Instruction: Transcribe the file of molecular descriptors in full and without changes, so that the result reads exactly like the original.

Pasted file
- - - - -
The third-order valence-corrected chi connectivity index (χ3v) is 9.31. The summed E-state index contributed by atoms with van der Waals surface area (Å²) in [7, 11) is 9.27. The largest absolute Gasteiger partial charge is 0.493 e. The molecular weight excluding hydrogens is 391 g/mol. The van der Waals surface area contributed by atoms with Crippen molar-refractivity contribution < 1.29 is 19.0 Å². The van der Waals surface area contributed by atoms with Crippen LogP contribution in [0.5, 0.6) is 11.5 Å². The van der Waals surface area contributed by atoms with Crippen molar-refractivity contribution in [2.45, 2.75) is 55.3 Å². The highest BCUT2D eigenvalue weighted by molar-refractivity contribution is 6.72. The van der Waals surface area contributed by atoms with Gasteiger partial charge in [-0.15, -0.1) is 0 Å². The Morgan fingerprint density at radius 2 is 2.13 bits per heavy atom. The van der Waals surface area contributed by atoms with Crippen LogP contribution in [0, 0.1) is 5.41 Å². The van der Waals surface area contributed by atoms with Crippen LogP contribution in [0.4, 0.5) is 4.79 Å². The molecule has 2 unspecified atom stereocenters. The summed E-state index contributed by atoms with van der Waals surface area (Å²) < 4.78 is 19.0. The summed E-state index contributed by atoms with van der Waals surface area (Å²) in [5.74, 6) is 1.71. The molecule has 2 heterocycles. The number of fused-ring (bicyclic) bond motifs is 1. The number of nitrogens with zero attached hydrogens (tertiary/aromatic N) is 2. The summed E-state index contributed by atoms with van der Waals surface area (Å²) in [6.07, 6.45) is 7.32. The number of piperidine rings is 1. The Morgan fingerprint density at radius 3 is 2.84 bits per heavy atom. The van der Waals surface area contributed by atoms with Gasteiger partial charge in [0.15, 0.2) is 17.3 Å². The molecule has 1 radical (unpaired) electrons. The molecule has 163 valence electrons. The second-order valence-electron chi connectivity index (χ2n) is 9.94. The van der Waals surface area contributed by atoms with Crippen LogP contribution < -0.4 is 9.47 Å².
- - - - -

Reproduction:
The third-order valence-corrected chi connectivity index (χ3v) is 9.31. The summed E-state index contributed by atoms with van der Waals surface area (Å²) in [7, 11) is 9.27. The largest absolute Gasteiger partial charge is 0.493 e. The molecular weight excluding hydrogens is 391 g/mol. The van der Waals surface area contributed by atoms with Crippen molar-refractivity contribution < 1.29 is 19.0 Å². The van der Waals surface area contributed by atoms with Crippen LogP contribution in [0.5, 0.6) is 11.5 Å². The van der Waals surface area contributed by atoms with Crippen molar-refractivity contribution in [2.45, 2.75) is 55.3 Å². The highest BCUT2D eigenvalue weighted by molar-refractivity contribution is 6.72. The van der Waals surface area contributed by atoms with Gasteiger partial charge in [-0.15, -0.1) is 0 Å². The Morgan fingerprint density at radius 2 is 2.13 bits per heavy atom. The van der Waals surface area contributed by atoms with Crippen LogP contribution in [0, 0.1) is 5.41 Å². The van der Waals surface area contributed by atoms with Crippen LogP contribution in [0.4, 0.5) is 4.79 Å². The molecule has 2 unspecified atom stereocenters. The summed E-state index contributed by atoms with van der Waals surface area (Å²) < 4.78 is 19.0. The summed E-state index contributed by atoms with van der Waals surface area (Å²) in [5.74, 6) is 1.71. The molecule has 2 heterocycles. The number of fused-ring (bicyclic) bond motifs is 1. The number of nitrogens with zero attached hydrogens (tertiary/aromatic N) is 2. The summed E-state index contributed by atoms with van der Waals surface area (Å²) in [6.07, 6.45) is 7.32. The number of piperidine rings is 1. The Morgan fingerprint density at radius 3 is 2.84 bits per heavy atom. The van der Waals surface area contributed by atoms with Gasteiger partial charge in [0.15, 0.2) is 17.3 Å². The molecule has 1 radical (unpaired) electrons. The molecule has 163 valence electrons. The second-order valence-electron chi connectivity index (χ2n) is 9.94. The van der Waals surface area contributed by atoms with Crippen LogP contribution < -0.4 is 9.47 Å².